FORMER President Aquino 3rd and his solicitor general Florin Hilbay agreed to the two water companies’ demand to have the arbitration suits that the latter had filed against the government kept secret.
The two arbitration panels, one each for Maynilad Water Services Inc. and Manila Water Co. Inc., in decisions announced in July 2017 and November 2018, upheld the two concessionaires’ claims, and ordered government to pay them P3.4 billion and P7.4 billion, respectively. Each panel had three members, two of which were foreigners, and one Filipino. The suits were heard by a three-man panel the two parties agreed to, with the Singapore unit of the Hague-based Permanent Court of Arbitration acting as registrar.
What’s so outrageous about this is that the water companies in their suit claimed that these amounts represented their losses when the regulatory body Metropolitan Waterworks and Sewerage System (MWSS) refused to grant their petitions to raise their tariffs from 2014 to 2018. (The other day though, the Ayala-led, majority foreign-owned Manila Water claimed the suit was filed for “breaches of procedure” it hasn’t explained.)
But the MWSS proved to have been correct in its computations. Even without the rate increases they demanded, these firms’ income in those years totaled P67 billion; their average annual income of P13.4 billion during those five years was even higher than the P10.5 billion of the previous five years.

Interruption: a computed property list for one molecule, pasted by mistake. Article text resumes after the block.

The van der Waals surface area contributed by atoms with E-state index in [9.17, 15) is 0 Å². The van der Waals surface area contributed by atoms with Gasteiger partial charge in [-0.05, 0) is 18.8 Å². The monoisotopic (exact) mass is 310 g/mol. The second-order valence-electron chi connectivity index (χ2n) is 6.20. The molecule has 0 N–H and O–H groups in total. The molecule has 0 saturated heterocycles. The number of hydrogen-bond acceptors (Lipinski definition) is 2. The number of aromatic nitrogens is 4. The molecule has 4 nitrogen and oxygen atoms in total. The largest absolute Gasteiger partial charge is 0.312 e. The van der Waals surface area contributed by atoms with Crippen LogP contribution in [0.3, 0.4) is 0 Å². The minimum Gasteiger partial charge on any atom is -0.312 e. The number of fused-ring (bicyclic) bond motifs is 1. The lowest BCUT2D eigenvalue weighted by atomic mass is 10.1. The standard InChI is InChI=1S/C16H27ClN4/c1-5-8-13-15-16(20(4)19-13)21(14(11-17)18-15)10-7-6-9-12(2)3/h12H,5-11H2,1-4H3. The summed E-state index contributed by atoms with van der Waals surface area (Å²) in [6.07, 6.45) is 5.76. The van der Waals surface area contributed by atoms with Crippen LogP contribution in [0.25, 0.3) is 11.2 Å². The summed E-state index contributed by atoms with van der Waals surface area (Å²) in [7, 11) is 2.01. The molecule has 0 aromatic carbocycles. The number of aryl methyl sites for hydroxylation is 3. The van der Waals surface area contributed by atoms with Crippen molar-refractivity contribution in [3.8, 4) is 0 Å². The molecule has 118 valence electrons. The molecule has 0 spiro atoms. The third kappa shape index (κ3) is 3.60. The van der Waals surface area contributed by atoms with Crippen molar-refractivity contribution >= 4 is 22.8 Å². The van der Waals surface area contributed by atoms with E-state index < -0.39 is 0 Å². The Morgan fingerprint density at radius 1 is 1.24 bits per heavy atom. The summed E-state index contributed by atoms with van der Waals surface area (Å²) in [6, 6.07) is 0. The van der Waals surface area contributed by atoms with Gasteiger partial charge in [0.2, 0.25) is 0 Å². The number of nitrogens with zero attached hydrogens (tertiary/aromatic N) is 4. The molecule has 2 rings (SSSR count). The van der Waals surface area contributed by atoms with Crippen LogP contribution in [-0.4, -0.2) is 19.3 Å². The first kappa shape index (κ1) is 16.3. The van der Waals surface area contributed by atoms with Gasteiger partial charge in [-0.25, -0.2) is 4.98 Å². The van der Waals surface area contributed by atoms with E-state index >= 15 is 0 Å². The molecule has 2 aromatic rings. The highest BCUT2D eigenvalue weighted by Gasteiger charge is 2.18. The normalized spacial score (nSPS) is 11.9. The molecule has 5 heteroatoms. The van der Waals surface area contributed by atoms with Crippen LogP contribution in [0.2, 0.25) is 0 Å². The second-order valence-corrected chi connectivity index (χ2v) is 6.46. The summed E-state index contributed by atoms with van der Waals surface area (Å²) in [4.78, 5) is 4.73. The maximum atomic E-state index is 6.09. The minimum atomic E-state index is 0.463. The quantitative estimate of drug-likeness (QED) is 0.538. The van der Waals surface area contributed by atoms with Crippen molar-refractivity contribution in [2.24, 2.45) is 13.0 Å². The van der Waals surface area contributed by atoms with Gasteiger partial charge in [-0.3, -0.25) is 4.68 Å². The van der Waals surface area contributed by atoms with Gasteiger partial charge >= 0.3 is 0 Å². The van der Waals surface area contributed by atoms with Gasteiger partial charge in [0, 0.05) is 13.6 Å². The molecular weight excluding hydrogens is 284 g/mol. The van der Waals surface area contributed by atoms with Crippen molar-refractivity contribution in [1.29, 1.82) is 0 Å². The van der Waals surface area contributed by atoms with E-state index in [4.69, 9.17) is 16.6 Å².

Yet the firms still wanted to recover those amounts that they claimed in 2015 when they filed the case they would lose, but didn’t.
How could the arbitration panels have dismissed such facts staring them in the face? Was Hilbay as solicitor general just too dumb or too lazy to defend the MWSS stand? Or did he sabotage the government’s defense so it would lose the case?
We don’t know. If Hilbay deliberately plotted to have the water companies win the arbitration, he was clever enough to hide his tracks, literally: the arbitration was kept secret.
Unlike other arbitration cases that the Philippine government has been involved in, such as its suit against China over the South China Sea dispute, the proceedings, the two water companies’ arguments, the government’s defense, and the award itself have been kept confidential. Check it out for yourself at the website of the Permanent Court of Arbitration for the two suits. Only the Maynilad case is listed, but contains no details. Manila Water’s case is not listed at all
Such confidentiality is allowed under the United Nations Commission on International Trade Law (Uncitral), under whose provisions the suits were filed. But this could be done only upon agreement of the two parties, and only when the private party can prove that it stands to have its proprietary secrets revealed to its competitors. What competitors? Manila Water and Maynilad Water are monopolies in the sectors they distribute water.
Why did the government, represented by Aquino 3rd and Hilbay, agree to such confidentiality? If they had not agreed to keep the proceedings secret, they could just have told Maynilad and Manila Water: “Take it or leave it, and just comply with the MWSS decision.”
If not for a November 29 letter by Manila Water’s assistant corporate secretary to the Securities and Exchange Commission’s Disclosure Department — a requirement because the firm is publicly listed — the public would not known of the award and the water company would have secretly negotiated with government for the payment of the P7.4 billion. It would have claimed that even the payment was covered by the confidentiality agreement.